Case Number: CV-2022-779
Court: Oklahoma County District Court
Clients: Oklahoma Watch, Inc. and Paul Monies
Petition for Relief Filed: April 26, 2022
Background: In 2020, the State of Oklahoma received more than $1 billion from the federal government to support the state’s measures to combat the COVID-19 pandemic. Reviews by the Oklahoma State auditor and inspector and the Legislative Office of Fiscal Transparency found irregularities in the distribution of funds by the state, as well as a lack of transparency, accountability and oversight.
In 2021, Oklahoma was awarded an additional $3.1 billion from the federal government as part of the American Rescue Plan Act, of which more than $1.8 billion was allocated for state-level investments. The state developed an online portal through which any person could submit proposals, projects or ideas for the federal funds. As of April 1, 2022, the portal had received a total of more than 1,400 submissions, collectively requesting nearly $18 billion in funding.
In March 2022, Paul Monies, a reporter for the nonprofit investigative news outlet Oklahoma Watch, submitted a public records request to the Oklahoma Office of Management and Enterprise Services seeking a copy of all submissions to the funding request portal. The agency, which serves as the state’s central finance agency (among other roles), denied his request, arguing the proposals should be considered confidential — some temporarily and others indefinitely.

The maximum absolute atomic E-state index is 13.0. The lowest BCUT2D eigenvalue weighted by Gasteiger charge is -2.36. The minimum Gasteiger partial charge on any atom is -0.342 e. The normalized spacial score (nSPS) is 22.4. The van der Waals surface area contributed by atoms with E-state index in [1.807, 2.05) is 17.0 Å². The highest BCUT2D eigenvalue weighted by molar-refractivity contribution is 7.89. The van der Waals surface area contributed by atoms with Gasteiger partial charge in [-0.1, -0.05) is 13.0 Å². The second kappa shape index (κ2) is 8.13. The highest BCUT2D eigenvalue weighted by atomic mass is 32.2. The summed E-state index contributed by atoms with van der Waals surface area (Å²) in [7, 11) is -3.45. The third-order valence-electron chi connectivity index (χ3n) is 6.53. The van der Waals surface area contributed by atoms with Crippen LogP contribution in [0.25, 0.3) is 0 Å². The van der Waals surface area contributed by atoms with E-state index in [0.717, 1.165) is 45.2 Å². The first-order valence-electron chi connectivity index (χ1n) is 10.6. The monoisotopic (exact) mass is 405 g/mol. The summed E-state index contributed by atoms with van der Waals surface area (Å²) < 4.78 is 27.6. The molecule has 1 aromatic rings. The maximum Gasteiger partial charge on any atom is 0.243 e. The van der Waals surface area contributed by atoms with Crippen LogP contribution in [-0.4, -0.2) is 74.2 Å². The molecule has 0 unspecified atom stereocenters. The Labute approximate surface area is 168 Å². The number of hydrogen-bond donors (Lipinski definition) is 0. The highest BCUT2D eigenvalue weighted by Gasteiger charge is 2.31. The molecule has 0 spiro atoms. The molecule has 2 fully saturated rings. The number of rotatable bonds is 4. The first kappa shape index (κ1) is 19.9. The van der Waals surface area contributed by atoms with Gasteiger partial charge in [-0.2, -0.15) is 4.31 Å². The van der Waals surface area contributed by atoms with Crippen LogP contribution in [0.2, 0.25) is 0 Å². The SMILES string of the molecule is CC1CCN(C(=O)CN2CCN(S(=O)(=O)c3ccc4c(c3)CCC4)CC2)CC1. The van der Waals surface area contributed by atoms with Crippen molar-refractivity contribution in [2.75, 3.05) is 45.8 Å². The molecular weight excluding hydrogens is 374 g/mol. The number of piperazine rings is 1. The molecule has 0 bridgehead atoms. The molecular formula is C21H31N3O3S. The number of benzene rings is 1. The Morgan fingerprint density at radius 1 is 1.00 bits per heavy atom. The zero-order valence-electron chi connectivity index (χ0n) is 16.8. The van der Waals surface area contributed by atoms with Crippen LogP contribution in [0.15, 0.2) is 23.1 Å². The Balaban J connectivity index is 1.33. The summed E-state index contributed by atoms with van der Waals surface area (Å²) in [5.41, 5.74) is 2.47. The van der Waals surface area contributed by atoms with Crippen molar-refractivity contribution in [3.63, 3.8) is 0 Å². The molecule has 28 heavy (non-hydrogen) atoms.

On behalf of Oklahoma Watch and Monies, Reporters Committee Local Legal Initiative Attorney Kathryn E. Gardner filed a lawsuit pursuant to the Oklahoma Open Records Act asking the Oklahoma County District Court to order OMES to turn over the records. Gardner argued release of the records was in line with the public records law, served the public interest, and would allow the news media and the public to evaluate the decisions of and performance by government officials entrusted with distributing funding.
Quote: “OMES has provided no legitimate basis to deny the press, or the public, prompt and reasonable access to these records,” Gardner said. “With billions of public dollars on the line, the public has a right to review every proposal regardless of whether it is ultimately granted funding.”